Wildfires, drought put strain on firefighters, farmers

This is a stock photo of a forest fire in B.C.

Wildfires and drought remain major issues of concern across the province, and the fire-fighting bill is now $27 million over the $60 million government budget, with the fire danger rating still high to extreme.

The new numbers for the fiscal year beginning April 1 — 885 active fires with a burn area of more than 215,000 hectares.

“Most are lightning caused… which is unusual for this time of year,” said Kevin Skrepnek with the BC Wildfire Management Branch.

“We don’t typically see that much lightning activity until later in the summer.”

About 1,400 firefighters are now battling the fires, and one has already paid the ultimate price for what his family calls “public carelessness.”

60-year-old John Phare of Roberts Creek died Sunday after he was struck by a tree fighting a Sunshine coast area, human-caused fire near Sechelt.

At last post, the eight-zone-Prince George Centre had five fires of note, with the one about 115 kilometers northeast of Fort Nelson — now estimated at 4,150 hectares — still the one of most interest.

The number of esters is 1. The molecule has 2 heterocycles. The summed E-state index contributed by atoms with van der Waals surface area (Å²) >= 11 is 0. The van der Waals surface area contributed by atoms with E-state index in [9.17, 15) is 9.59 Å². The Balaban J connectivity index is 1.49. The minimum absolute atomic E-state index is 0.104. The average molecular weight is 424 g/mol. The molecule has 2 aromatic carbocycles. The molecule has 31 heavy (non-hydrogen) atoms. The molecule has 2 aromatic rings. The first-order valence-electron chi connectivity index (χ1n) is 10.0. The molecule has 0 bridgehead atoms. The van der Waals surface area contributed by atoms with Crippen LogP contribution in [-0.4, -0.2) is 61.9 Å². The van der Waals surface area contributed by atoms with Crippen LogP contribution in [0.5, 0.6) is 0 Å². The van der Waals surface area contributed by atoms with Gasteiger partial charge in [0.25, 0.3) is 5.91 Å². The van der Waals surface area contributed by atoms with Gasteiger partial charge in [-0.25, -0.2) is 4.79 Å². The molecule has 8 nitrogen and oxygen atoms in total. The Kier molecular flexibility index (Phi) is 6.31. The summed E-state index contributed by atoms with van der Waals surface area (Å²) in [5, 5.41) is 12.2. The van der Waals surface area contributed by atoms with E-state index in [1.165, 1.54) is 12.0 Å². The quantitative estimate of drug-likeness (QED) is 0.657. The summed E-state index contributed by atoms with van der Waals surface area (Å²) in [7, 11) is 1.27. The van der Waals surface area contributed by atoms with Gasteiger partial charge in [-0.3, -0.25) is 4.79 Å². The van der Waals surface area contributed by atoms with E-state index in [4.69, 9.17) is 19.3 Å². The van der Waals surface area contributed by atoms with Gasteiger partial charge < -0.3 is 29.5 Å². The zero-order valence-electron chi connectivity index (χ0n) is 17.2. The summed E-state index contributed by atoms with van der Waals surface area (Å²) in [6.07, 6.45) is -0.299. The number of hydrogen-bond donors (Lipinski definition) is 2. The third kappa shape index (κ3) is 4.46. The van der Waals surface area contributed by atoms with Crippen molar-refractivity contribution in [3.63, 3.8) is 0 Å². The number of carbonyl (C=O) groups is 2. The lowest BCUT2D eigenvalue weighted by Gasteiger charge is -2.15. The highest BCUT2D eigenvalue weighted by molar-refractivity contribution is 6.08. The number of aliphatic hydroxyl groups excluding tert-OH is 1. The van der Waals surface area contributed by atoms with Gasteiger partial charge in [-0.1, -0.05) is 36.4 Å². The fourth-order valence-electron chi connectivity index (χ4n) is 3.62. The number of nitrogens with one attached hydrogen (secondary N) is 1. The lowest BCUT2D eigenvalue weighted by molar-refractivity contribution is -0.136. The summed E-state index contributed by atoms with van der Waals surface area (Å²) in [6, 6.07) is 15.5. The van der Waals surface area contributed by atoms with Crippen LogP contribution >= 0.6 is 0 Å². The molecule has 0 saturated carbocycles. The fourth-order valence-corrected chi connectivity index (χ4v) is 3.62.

That’s because the Petitot River Fire is an “interface” fire, and had been the subject of an evacuation order for a 15-person oil and gas facility before it was downgraded Sunday to an evacuation alert.

It’s not the biggest fire in that zone, but as Fire Information Officer Jill Kelsh has confirmed, even though the Wadin Creek blaze — which is about 300 kilometres west-northwest of Fort Nelson — covers 38 thousand hectares, it falls into the modified response category.

“We have approximately 80,000 hectares burning right now if you look at all the fires combined in the Fort Nelson area,” Kelsh said.

“We have a lot of modified response, luckily there’s a lot of uninhabited area.”

Meantime, in this area, we could again be only a couple a weeks away from major crop concern, and we talked Kelly Kassian, of Richardson Pioneer, about that, and began with the forage crop situation.

“Good weather for hay that’s for sure,” Kassian said.

“We had a little bit of insect problem earlier when the canola was just coming out of the ground, but we got that under control.

“The crops are looking pretty good right now, but we’re going to need a rain pretty quick. This warm weather is hard on the canola when it’s flowering like it is,” Kassian said.

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